Consider, for instance, companies like Cheesecake Factory or Nike. Neither invented the products they sell, but they've innovated in their own particular fashions, delivering above-average quality to both customers and investors. By building a better mousetrap, and then convincing the consuming public that it really was better, they've been able to enjoy healthy margins, robust returns on capital, and premium prices for their must-have goods.
So who's better today?
How about Whole Foods
And what about our own Motley Fool Rule Breakers pick Intuitive Surgical
It's really no surprise that companies focused on making life easier for the customers would do well. Who doesn't want to make things easier for themselves? We Americans love our leisure, and we love finding easier ways to handle all manner of tasks.
Look back at the history of computers, and you'll see that Apple was selling machines that the average person could use at a time when most of the public still thought that "DOS" was still just Spanish for "two." So, too, for its historic rival Microsoft
There's no shortage of companies striving to make things easier for us (for a price). If you want to watch a DVD and don't feel like buying it, would you rather get one in the mail from Netflix
Guys, how much do you enjoy checking out jewelry for your significant somebody at the mall? You can't look at a ring for three seconds without a counter-vulture pouncing on you. So why not use Blue Nile
Mix and match
More often than not, the best of the best combine two or more of the elements of the "cheaper, better, easier" motto.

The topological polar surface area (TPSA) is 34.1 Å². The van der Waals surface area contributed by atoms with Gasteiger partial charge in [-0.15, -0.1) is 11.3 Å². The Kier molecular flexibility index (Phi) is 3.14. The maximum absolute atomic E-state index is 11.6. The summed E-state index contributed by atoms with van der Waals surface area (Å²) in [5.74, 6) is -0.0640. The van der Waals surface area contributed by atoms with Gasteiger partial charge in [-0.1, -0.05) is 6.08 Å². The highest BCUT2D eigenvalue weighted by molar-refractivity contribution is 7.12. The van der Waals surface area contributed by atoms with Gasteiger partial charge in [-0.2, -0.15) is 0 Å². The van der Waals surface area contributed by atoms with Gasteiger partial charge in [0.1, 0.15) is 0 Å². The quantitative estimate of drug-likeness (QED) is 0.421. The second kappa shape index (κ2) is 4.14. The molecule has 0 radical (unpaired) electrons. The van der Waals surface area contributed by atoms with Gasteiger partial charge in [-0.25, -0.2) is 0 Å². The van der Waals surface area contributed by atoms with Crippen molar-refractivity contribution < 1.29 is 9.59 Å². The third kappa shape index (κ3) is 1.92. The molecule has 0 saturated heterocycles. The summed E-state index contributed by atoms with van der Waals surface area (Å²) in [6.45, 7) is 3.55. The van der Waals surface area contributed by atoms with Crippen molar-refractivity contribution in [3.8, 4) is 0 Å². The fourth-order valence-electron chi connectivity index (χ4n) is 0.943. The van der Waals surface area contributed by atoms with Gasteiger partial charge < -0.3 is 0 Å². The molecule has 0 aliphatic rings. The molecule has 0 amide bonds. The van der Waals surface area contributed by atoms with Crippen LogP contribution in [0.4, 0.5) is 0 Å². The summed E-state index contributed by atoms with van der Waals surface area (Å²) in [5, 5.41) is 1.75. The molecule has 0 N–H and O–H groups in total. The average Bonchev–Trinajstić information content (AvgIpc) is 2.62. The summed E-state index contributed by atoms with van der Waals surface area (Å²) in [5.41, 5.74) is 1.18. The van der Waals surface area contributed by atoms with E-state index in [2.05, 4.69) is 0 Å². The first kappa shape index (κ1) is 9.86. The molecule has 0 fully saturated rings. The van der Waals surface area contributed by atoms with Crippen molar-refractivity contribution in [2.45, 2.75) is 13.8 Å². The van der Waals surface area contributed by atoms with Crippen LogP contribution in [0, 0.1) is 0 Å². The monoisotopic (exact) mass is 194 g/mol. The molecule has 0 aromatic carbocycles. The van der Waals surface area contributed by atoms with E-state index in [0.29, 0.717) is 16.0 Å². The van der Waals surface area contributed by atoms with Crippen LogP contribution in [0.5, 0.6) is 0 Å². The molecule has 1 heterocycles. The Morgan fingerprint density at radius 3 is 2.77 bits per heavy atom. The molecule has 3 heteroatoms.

Amazon may be cheaper than local bookstores (or record stores, or electronics stores), but it's also convenient. If you hate crowds and/or not finding what you want in a store, Amazon is a great option. Likewise with Southwest Airlines. It built its reputation on cut-rate fares, but I've found very few rivals that match or surpass Southwest's friendly service, timely arrivals, and lack of lost luggage.
It's true that "cheaper, better, easier" is a simplistic approach to investing, but there's nothing wrong with that, so long as it's based on solid thinking. Throughout the history of commerce, customers have consistently rewarded companies that offered goods and services that were cheaper, better, or easier to use than their rivals'. So while following this motto is not the be-all and end-all to better investing, it is a quick, useful test to help determine whether you've found a company that could win the gold in that marathon race known as investing.
Netflix , Amazon.com, and Whole Foods are Motley Fool Stock Advisor picks. Microsoft is a Motley Fool Inside Value pick. Blue Nile made the cut for both Motley Fool Rule Breakers and Motley Fool Hidden Gems . Whether you're a die-hard dividend investor or a growth-stock guru, you'll find a Foolish newsletter that fits your investing style. Try them free for 30 days.
Fool contributor Stephen Simpson owns shares of MSC Industrial but has no financial interest in any other stocks mentioned (that means he's neither long nor short the shares). The Fool has a disclosure policy.